Editor’s note: This story contains accounts of sexual assault. If you or someone you know is a survivor of sexual assault, contact the National Sexual Assault Hotline at 1-800-656-4673 or at https://www.rainn.org.
Deshaun Watson was handed a six-game suspension for violating the league’s personal conduct policy after the NFL and NFLPA’s appointed disciplinary officer Sue L. Robinson gave her verdict on Monday.
Even though the Browns quarterback won’t be allowed to take the field in at least the first six games of the regular season, he still has a chance to start during the preseason.
A source told ProFootballTalk’s Mike Florio this week that the Browns plan to utilize Watson during the preseason. It’s unclear if the team plans to start him in all three games, but as of now, it is likely that Watson will take the field on Friday, Aug. 12 vs. the Jaguars in their first preseason game. If this happens, it will mark Watson’s first time playing since Jan. 3, 2021.
However, the NFL appealed the suspension handed down by Robinson on Wednesday, and the league is looking for an indefinite suspension for the quarterback. If this ends up being the case, then Watson would most likely not be able to play in the preseason as the suspension would begin immediately.
This week’s ruling comes after the league’s investigation into the sexual harassment and assault allegations against Watson. More than two dozen women have detailed graphic accounts of sexual harassment and sexual assault that occurred during massage therapy sessions. The accounts range from Watson allegedly refusing to cover his genitals to the quarterback “touching [a plaintiff] with his penis and trying to force her to perform oral sex on him.”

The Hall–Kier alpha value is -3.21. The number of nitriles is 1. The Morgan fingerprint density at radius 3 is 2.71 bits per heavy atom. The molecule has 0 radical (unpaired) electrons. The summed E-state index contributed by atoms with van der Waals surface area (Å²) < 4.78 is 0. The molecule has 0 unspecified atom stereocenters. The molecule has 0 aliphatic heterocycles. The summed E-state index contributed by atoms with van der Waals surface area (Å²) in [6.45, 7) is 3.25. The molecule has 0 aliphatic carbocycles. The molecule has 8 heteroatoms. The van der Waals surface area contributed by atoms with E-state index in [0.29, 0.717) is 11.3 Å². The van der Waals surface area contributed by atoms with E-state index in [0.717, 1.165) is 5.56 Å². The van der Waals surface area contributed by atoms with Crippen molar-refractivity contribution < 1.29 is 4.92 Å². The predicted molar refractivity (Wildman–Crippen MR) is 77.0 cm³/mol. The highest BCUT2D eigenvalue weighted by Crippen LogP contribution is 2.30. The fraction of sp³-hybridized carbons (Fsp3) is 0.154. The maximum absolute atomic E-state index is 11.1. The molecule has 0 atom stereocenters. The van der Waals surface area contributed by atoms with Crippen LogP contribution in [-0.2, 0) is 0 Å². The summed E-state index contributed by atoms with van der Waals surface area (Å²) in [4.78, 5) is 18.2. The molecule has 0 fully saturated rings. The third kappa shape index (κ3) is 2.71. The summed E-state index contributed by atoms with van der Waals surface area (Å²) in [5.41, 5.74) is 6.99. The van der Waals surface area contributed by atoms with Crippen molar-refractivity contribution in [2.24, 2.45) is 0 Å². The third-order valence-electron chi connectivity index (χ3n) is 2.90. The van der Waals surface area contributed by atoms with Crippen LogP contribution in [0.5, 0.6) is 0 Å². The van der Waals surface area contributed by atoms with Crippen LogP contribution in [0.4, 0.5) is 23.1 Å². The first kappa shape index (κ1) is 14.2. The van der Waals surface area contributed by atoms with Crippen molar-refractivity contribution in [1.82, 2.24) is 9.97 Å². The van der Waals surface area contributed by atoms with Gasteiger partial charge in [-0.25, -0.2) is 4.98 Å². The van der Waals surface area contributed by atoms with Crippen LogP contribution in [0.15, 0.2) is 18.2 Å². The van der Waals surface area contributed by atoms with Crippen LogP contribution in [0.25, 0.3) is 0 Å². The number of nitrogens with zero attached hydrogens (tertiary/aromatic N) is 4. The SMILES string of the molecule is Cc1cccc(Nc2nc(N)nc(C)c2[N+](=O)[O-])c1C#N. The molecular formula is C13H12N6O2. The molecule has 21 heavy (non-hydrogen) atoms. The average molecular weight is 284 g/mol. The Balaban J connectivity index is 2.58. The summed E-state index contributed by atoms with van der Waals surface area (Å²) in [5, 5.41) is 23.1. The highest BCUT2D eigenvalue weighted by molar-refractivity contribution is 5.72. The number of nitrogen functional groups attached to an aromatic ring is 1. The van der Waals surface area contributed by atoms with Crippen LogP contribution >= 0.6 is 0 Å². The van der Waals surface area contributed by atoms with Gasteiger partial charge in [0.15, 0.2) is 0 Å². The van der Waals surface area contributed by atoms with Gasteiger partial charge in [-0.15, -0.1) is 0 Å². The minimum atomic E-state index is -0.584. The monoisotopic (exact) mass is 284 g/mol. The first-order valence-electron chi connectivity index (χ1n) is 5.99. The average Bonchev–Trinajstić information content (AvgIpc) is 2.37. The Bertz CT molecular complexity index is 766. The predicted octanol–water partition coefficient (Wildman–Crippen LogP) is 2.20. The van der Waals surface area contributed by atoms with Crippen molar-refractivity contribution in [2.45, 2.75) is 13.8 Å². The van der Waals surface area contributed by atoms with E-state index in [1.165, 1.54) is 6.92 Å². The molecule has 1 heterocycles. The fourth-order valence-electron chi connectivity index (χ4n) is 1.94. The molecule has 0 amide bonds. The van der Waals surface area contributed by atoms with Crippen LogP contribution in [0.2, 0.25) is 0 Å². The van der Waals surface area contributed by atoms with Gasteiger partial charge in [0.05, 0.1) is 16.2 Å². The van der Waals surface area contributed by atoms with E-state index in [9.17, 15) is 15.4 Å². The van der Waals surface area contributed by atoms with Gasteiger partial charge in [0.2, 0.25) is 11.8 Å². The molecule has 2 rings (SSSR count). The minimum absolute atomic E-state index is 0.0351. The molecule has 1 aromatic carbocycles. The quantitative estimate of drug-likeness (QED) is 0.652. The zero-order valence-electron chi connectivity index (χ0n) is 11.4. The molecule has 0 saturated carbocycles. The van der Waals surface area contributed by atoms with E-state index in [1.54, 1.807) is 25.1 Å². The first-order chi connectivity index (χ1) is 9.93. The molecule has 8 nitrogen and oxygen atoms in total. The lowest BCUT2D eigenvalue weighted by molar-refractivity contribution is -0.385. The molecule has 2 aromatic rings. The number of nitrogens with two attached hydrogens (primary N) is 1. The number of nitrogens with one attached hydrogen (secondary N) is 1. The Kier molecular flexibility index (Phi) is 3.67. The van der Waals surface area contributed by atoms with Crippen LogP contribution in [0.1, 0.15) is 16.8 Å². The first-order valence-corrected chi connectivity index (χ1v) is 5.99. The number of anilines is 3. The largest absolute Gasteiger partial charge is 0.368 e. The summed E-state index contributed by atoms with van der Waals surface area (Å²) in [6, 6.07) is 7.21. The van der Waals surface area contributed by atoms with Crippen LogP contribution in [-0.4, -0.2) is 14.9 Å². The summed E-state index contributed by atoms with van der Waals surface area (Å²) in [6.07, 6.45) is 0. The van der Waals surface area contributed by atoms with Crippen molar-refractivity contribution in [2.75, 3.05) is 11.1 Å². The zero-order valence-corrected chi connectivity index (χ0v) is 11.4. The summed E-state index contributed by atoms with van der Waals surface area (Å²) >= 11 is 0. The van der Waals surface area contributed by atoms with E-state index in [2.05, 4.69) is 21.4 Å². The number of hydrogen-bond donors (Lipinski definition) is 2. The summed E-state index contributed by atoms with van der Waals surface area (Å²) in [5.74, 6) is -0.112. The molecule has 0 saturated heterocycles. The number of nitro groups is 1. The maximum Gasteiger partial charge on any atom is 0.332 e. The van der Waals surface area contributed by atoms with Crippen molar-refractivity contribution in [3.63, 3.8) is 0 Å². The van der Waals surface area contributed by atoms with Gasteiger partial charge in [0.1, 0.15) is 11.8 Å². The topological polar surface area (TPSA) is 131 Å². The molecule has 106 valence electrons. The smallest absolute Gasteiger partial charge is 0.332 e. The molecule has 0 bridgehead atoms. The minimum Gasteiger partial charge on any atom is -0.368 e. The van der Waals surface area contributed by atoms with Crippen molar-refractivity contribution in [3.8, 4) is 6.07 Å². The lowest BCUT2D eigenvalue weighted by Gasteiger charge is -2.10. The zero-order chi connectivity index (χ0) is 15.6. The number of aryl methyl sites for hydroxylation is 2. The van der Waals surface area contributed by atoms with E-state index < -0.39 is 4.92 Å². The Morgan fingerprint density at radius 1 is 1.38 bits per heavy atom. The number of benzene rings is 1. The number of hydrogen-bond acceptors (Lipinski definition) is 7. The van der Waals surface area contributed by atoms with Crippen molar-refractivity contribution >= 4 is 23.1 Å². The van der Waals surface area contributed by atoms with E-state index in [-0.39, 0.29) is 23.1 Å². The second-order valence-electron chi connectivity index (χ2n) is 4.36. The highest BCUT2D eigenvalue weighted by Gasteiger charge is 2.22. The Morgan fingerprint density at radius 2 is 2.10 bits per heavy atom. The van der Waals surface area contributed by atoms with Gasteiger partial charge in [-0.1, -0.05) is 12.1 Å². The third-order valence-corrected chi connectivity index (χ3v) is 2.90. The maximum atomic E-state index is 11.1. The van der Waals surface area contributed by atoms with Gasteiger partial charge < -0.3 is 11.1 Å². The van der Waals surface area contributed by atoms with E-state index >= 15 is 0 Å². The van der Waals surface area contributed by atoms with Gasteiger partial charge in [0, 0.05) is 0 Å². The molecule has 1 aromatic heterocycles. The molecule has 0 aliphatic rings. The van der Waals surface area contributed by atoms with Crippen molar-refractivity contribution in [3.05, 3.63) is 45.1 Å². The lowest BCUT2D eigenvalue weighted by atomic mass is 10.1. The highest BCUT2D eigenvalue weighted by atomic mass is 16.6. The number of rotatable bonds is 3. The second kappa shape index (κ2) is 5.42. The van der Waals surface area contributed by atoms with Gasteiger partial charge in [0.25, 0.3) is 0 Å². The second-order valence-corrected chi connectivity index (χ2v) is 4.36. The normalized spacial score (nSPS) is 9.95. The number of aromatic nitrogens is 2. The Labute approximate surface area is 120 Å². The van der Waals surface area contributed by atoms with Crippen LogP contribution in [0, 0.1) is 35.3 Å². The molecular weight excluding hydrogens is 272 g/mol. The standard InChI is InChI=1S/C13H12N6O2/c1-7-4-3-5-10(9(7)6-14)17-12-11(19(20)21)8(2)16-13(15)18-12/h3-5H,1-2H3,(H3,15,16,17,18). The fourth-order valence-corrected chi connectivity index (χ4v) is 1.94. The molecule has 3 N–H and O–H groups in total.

Twenty-five women filed civil lawsuits against Watson starting in March 2021, and only one dropped her case due to privacy concerns in April ’21. Watson, then, agreed to settle 20 of the 24 civil lawsuits in June ’22. Tony Buzbee, the attorney representing the plaintiffs, announced the news, saying the terms and amounts agreed to are confidential and that they “won’t comment further on the settlements or those cases.”
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Watson reportedly settled three of the remaining four civil cases against him ahead of Monday’s disciplinary decision.
Shortly after a Harris County grand jury returned nine “no” bills on nine criminal complaints against Watson, Cleveland traded for the former Texans star, signing him to a five-year contract worth a guaranteed $230 million. A clause built into the contract mandates Watson will lose only $55,556 for every game in which he’s suspended this season.
Additionally, Watson is set to lose six of his game checks this campaign, equating to a total of about $345,000 of his $1.035 million base salary.
Robinson’s ruling included a mandate that Watson must receive all massage therapy from Browns therapists.
In Robinson’s 16-page report, she differentiated between what was violent and nonviolent conduct, coming to the conclusion that Watson’s behavior “does not fall into the category of violent conduct that would require the minimum six-game suspension” that the league had established as “by far the most commonly-imposed discipline for domestic or gendered violence and sexual acts.”
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